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Autry was under contract with Levine and both had become part of the newly formed Republic Pictures in 1935 when it was created via a merger of Mascot, Monogram, Consolidated Film Laboratories, more.
Levine and Republic decided to try Autry in some feature westerns, and his first starrer, TUMBLING TUMBLEWEEDS (Republic, 1935), hit the screens in late Summer, 1935.
He said he promptly fell for her but she was standoffish for some time. John (who was originally one of the Keystone Cops and the nephew of comic Fatty Arbuckle). John worked for about five years with 'Doc' Tommy Scott's Wild West Show, and passed away from a heart attack on January 21, 1963 while working with the show during a stop in Lyons, Georgia (not the oft reported Vidalia, Georgia). For his contributions to the western film genre, Fred Scott was awarded a Golden Boot at the 1988 Golden Boot awards ceremony.
They were then both on Broadway in shows and began dating. Al drank too much but always seemed to make it through his lines ... Photos from that awards program are on a later webpage.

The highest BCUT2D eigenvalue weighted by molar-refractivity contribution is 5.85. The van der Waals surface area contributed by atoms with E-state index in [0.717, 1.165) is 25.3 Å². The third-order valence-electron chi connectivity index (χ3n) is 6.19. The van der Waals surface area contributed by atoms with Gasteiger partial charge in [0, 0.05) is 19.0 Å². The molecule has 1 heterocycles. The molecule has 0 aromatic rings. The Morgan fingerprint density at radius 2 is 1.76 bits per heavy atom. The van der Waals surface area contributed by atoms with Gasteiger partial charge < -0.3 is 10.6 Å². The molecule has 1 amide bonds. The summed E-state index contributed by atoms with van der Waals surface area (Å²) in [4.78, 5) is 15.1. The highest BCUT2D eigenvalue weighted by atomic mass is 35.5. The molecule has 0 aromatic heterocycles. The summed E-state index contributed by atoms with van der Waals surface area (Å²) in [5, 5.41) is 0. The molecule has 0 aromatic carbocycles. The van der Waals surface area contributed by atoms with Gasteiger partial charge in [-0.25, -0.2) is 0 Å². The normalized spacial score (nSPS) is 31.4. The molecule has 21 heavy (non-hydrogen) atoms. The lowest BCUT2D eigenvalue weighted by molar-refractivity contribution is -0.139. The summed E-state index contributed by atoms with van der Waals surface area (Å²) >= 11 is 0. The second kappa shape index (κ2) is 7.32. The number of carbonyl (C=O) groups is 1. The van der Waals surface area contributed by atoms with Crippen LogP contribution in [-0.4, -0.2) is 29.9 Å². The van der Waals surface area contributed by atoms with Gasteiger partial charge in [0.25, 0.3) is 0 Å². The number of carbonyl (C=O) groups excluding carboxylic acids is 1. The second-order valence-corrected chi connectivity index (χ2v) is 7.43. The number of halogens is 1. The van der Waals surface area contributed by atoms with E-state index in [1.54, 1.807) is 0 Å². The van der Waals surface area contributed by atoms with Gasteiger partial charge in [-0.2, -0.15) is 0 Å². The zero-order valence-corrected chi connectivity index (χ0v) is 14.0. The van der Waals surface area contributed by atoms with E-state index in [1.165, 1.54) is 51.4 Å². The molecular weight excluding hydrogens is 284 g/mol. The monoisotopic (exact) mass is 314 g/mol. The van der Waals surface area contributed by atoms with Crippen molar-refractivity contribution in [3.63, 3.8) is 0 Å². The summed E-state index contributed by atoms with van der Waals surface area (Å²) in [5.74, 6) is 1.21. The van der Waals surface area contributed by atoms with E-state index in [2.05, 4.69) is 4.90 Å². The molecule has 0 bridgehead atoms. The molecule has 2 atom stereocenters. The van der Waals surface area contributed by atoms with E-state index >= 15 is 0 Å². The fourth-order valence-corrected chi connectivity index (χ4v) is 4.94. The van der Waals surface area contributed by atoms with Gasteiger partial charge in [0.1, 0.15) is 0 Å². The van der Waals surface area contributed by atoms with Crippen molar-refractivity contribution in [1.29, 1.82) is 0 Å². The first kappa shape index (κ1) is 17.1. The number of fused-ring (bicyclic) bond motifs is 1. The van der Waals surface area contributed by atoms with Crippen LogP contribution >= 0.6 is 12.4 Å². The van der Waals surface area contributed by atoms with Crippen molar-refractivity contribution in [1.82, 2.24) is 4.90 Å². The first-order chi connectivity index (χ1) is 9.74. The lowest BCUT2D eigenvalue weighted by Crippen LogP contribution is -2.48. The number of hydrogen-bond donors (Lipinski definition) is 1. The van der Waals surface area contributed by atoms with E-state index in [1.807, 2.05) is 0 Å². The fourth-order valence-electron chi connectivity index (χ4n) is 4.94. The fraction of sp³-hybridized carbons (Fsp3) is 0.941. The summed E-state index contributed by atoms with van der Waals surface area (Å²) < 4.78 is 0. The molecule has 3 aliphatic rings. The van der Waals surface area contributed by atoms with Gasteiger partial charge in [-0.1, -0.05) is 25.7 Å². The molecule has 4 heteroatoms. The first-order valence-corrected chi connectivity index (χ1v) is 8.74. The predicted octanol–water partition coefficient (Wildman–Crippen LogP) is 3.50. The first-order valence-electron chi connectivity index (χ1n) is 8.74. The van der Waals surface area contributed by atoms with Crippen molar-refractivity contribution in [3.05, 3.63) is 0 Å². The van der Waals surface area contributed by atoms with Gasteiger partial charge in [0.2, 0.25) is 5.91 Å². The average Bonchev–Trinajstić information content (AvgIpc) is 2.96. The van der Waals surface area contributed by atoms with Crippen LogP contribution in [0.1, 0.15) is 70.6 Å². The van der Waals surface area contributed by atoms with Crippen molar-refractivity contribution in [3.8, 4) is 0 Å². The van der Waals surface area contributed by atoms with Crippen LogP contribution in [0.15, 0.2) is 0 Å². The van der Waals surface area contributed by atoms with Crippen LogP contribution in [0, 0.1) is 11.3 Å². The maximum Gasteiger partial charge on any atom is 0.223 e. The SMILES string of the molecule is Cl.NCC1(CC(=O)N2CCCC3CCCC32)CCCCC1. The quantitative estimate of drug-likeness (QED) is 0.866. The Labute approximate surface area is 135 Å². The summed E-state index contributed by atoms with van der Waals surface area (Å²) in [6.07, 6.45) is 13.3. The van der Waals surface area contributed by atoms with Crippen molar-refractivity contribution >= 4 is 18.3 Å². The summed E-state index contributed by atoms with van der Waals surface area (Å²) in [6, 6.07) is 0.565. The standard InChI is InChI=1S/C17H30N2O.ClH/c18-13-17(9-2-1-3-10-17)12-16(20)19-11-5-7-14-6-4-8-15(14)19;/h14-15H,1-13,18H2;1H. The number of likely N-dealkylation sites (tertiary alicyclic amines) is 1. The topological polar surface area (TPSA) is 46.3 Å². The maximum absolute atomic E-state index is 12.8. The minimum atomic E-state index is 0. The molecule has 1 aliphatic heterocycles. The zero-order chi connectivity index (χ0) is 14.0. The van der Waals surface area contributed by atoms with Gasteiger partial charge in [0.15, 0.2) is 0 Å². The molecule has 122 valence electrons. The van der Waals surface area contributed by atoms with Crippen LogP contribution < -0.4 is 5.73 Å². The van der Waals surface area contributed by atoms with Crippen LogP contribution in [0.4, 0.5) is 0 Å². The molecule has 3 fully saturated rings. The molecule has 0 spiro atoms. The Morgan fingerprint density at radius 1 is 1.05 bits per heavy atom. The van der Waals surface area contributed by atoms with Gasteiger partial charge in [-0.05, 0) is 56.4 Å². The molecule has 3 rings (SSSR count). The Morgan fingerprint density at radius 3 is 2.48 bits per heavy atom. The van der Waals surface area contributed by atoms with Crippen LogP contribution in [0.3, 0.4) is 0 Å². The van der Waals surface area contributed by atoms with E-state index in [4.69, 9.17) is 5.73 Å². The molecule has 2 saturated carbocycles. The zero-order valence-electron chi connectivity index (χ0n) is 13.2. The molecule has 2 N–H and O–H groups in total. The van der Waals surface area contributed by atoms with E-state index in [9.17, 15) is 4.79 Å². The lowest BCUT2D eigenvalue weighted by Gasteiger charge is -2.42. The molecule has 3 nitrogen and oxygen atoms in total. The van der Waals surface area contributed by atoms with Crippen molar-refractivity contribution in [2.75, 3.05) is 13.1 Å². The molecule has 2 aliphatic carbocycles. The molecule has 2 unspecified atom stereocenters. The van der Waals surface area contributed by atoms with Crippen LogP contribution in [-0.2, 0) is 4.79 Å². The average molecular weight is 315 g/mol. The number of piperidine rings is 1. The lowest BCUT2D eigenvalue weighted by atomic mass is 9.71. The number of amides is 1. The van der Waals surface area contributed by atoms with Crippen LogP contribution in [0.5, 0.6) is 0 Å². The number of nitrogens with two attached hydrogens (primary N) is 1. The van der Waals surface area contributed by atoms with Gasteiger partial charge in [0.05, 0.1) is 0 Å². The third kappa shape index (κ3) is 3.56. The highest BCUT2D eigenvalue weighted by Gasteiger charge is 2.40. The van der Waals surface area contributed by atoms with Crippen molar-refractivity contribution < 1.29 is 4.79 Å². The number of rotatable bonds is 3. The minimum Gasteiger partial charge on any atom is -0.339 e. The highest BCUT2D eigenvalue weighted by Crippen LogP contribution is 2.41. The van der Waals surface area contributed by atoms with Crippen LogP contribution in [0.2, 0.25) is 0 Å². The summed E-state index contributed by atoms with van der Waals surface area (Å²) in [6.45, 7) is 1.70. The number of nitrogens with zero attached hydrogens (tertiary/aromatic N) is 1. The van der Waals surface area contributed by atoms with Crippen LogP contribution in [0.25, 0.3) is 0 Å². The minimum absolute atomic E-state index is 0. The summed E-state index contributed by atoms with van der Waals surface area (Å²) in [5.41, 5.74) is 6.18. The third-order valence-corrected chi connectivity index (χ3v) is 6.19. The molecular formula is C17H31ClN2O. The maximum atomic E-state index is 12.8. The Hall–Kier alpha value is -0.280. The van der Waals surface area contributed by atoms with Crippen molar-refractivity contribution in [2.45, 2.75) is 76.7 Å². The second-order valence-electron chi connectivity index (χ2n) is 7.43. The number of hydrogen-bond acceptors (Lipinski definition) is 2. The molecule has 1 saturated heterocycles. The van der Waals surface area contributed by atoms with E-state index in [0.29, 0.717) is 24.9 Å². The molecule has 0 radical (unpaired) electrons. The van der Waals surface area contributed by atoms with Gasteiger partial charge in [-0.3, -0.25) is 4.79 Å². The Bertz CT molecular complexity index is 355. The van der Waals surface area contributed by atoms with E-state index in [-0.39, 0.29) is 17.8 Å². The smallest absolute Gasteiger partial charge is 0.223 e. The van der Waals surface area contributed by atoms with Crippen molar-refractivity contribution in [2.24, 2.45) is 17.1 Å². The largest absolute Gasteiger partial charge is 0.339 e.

Spectrum's second - and last - sagebrush hero was Fred Scott and trade publications carried the news: Fred's first, ROMANCE RIDES THE RANGE (Spectrum, 1936), arrived in theaters in late 1936, roughly a year after Autry's initial Republic starrer. Trade tidbits from 1940 - 1941 are a bit chaotic and confusing.
Production boss for Fred's first nine adventures was Jed Buell (1897 - 1961), former theater manager and onetime publicity boss for Mack Sennett. There's indications that Spectrum worked out a deal for Monogram to distribute RIDIN' THE TRAIL (1939). We do know that RIDIN' was released by independent distributor Arthur Ziehm in the early 1940s.
Around 1925 or 1926, he began his Hollywood career in silents, and was under contract to Pathe for several years and did some bits in Mack Sennett comedies.
But a change occurred that significantly impacted the genre - the "singing cowboy" arrived.
Nat Levine's Mascot cliffhanger factory had produced a song-laden serial titled THE PHANTOM EMPIRE (Mascot, 1935) starring former WLS Barn Dance radio performer Gene Autry.
Frederick Leedom Scott was born in Fresno, California in 1902 to Chancellor Scott and Violet Patterson Scott, and as a youngster, he learned how to ride.
But he soon became interested in singing, which included several years of operatic voice lessons with a teacher in Los Angeles.